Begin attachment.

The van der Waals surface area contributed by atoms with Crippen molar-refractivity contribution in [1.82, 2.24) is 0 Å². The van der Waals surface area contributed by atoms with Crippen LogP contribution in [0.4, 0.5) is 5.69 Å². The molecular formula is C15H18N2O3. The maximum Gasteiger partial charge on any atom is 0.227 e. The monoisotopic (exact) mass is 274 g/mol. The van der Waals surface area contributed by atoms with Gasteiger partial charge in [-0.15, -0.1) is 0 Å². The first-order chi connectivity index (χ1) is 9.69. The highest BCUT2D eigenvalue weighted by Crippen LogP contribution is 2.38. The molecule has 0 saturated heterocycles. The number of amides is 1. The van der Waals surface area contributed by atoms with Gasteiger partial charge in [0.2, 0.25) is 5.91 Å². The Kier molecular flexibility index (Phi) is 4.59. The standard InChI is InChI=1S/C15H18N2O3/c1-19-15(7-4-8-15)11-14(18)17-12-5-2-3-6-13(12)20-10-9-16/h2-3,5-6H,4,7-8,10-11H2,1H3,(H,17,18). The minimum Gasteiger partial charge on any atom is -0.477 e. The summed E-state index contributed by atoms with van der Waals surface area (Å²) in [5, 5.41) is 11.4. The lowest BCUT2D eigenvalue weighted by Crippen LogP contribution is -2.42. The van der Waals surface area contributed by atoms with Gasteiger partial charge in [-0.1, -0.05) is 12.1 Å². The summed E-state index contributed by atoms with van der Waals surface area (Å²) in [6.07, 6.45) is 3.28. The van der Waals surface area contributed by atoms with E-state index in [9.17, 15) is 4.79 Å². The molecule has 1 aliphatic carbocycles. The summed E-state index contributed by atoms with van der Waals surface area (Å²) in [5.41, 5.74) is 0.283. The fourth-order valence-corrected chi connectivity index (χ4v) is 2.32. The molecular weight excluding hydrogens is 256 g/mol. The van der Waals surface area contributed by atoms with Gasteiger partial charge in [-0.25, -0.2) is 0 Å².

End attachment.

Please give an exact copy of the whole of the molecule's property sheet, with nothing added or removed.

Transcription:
The van der Waals surface area contributed by atoms with Crippen molar-refractivity contribution in [1.82, 2.24) is 0 Å². The van der Waals surface area contributed by atoms with Crippen LogP contribution in [0.4, 0.5) is 5.69 Å². The molecular formula is C15H18N2O3. The maximum Gasteiger partial charge on any atom is 0.227 e. The monoisotopic (exact) mass is 274 g/mol. The van der Waals surface area contributed by atoms with Gasteiger partial charge in [-0.15, -0.1) is 0 Å². The first-order chi connectivity index (χ1) is 9.69. The highest BCUT2D eigenvalue weighted by Crippen LogP contribution is 2.38. The molecule has 0 saturated heterocycles. The number of amides is 1. The van der Waals surface area contributed by atoms with Gasteiger partial charge in [0.2, 0.25) is 5.91 Å². The Kier molecular flexibility index (Phi) is 4.59. The standard InChI is InChI=1S/C15H18N2O3/c1-19-15(7-4-8-15)11-14(18)17-12-5-2-3-6-13(12)20-10-9-16/h2-3,5-6H,4,7-8,10-11H2,1H3,(H,17,18). The minimum Gasteiger partial charge on any atom is -0.477 e. The summed E-state index contributed by atoms with van der Waals surface area (Å²) in [5, 5.41) is 11.4. The lowest BCUT2D eigenvalue weighted by Crippen LogP contribution is -2.42. The van der Waals surface area contributed by atoms with Gasteiger partial charge in [-0.1, -0.05) is 12.1 Å². The summed E-state index contributed by atoms with van der Waals surface area (Å²) in [6.07, 6.45) is 3.28. The van der Waals surface area contributed by atoms with E-state index in [9.17, 15) is 4.79 Å². The molecule has 1 aliphatic carbocycles. The summed E-state index contributed by atoms with van der Waals surface area (Å²) in [5.41, 5.74) is 0.283. The fourth-order valence-corrected chi connectivity index (χ4v) is 2.32. The molecular weight excluding hydrogens is 256 g/mol. The van der Waals surface area contributed by atoms with Gasteiger partial charge in [-0.25, -0.2) is 0 Å².